NHS TAYSIDE will require emergency bailouts worth up to £12 million by next week after it emerged that its accounts had been "misrepresented" for six years.

Paul Gray, the chief executive of NHS Scotland, said senior bosses at the health board should think “very hard” before accepting pay rises this year in the wake of the scandal, but insisted that money had been “mis-accounted but not misspent”.

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It comes after an internal review found that £5.3m designated for spending on digital healthcare had been used instead to prop up general expenditure at the cash-strapped board, making its financial position look more favourable.

The practice began in 2012 under the health board's previous finance director, Ian McDonald, and continued under his successor Lindsay Bedford, but was also know to both the current and previous directors of finance at NHS National Services Scotland (NSS).

Since 2012, NHS Tayside has received £33.2m from the Scottish Government in brokerage - effectively interest-free loans - as it struggled with its finances. A further £4m in brokerage was already earmarked for 2017/18.

Read more: NHS Tayside 'misrepresented' accounts for six years

However, Mr Gray told Holyrood's Public Audit Committee that this would now have to rise to between £9-12m after the probe into its accounts revealed a wider than expected funding gap as a result of how use of the £5.3m was misrepresented.

Mr Gray stressed that the internal review, which was carried out by accountants Grant Thornton, had exposed bad practice but not corruption.

He said: "The £5.3m has been mis-accounted - it hasn't been misspent or used for something that it shouldn't have been.

"It's just a shame that it wasn't asked for as brokerage because it would have been given and then the situation would have been exactly the same as it is, but it would have been properly represented."

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Mr Gray added that despite the questions raised over accounting practices within NHS Tayside, he did not regret signing off on the £33m of brokerage to date.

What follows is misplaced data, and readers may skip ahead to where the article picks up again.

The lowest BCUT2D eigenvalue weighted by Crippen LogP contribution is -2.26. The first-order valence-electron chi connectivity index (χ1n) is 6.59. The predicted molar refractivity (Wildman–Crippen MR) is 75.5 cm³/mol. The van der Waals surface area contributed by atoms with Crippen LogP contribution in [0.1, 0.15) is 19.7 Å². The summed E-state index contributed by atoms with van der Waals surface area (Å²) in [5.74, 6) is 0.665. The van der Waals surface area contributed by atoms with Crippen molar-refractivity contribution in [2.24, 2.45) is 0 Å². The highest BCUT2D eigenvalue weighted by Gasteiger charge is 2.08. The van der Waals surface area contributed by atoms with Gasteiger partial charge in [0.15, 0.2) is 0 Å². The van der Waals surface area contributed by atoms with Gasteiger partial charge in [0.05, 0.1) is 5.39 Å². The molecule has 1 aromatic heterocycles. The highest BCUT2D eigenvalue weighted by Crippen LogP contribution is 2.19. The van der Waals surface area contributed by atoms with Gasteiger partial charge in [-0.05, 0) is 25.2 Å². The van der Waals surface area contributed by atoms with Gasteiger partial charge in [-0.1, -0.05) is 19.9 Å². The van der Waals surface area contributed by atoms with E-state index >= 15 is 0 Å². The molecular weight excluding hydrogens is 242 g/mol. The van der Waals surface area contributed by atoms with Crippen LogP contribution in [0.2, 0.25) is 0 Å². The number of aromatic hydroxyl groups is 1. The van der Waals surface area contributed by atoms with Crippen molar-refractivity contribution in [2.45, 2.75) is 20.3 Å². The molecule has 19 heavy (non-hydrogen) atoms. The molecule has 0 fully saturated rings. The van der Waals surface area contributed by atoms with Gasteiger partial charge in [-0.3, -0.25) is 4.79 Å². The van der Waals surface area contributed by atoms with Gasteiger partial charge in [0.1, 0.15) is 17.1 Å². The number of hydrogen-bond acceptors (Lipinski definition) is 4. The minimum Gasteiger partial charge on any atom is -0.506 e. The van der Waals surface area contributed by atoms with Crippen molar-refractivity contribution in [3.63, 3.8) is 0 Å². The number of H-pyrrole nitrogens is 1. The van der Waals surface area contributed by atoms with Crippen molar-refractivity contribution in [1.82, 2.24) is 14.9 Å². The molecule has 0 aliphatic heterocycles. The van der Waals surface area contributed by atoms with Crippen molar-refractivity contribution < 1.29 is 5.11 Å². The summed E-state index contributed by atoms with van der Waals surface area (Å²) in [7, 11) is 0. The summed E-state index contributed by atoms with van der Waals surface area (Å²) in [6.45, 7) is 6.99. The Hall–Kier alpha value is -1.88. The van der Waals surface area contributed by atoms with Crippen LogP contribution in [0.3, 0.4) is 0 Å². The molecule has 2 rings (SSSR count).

He said: "It's not that NHS Tayside have money and it's disappeared down a hole. It was spent for legitimate purposes on patient care and other things. So there has been benefit from this expenditure."

He said there had been no wider detriment to the NHS as a result of allocating the extra funds to NHS Tayside.

He said: "What could we have spent £33m on that we didn't? Well, the answer is I don't know because we didn't. It's not that we had some plans that we then cancelled."

However, Mr Gray added that he would expect senior executives to reconsider pay uplifts this year.

The Public Audit Committee heard how all senior management executives at NHS Tayside, including Mr Bedford, had been awarded performance-related pay rises for the current year.

The uplifts are approved by health boards if performance is rated at least satisfactory.

Mr Gray said: "I'm happy to place on record that I will expect Tayside to think very hard about this year's round."

The committee heard that Mr Bedford was suspended in February pending the outcome of the internal review of finances.

Chief executive, Lesley McLay, said it had been necessary to suspend Mr Bedford to ensure that "an open and transparent" investigation could take place. However, Mr Bedford subsequently chose to take early retirement.

Ms McLay said he had been paid three months' salary plus outstanding holiday entitlement, and would receive a smaller lump sum and monthly pension allowance as a result of retiring several years early.

His conduct will also be probed by his professional body, the Chartered Institute of Management Accountants (CIMA).

Ms McLay said she was commissioning an external review to find out "who knew what, when, and why the issue was missed for so long".

Defending her scrutiny of the board's finances, Ms McLay said: "There isn't anybody more disappointed to be here in front of the committee on this issue.

"There is a level of accountability, clearly I am the chief accountable officer, but I also delegate and there is a level that you have to trust."

Mr Gray said he was "very unhappy" about the situation.

He said: "These transactions were in my view carried out in a way which was intended to obscure them from the board of NHS Tayside and that is what happened.

"Checks and balances will deal with it up to a point but we're reliant on honesty and integrity."

He added that he is also awaiting the findings of an internal investigation into the role played by National Services Scotland, which he expects to receive in April, before determining what action might be required.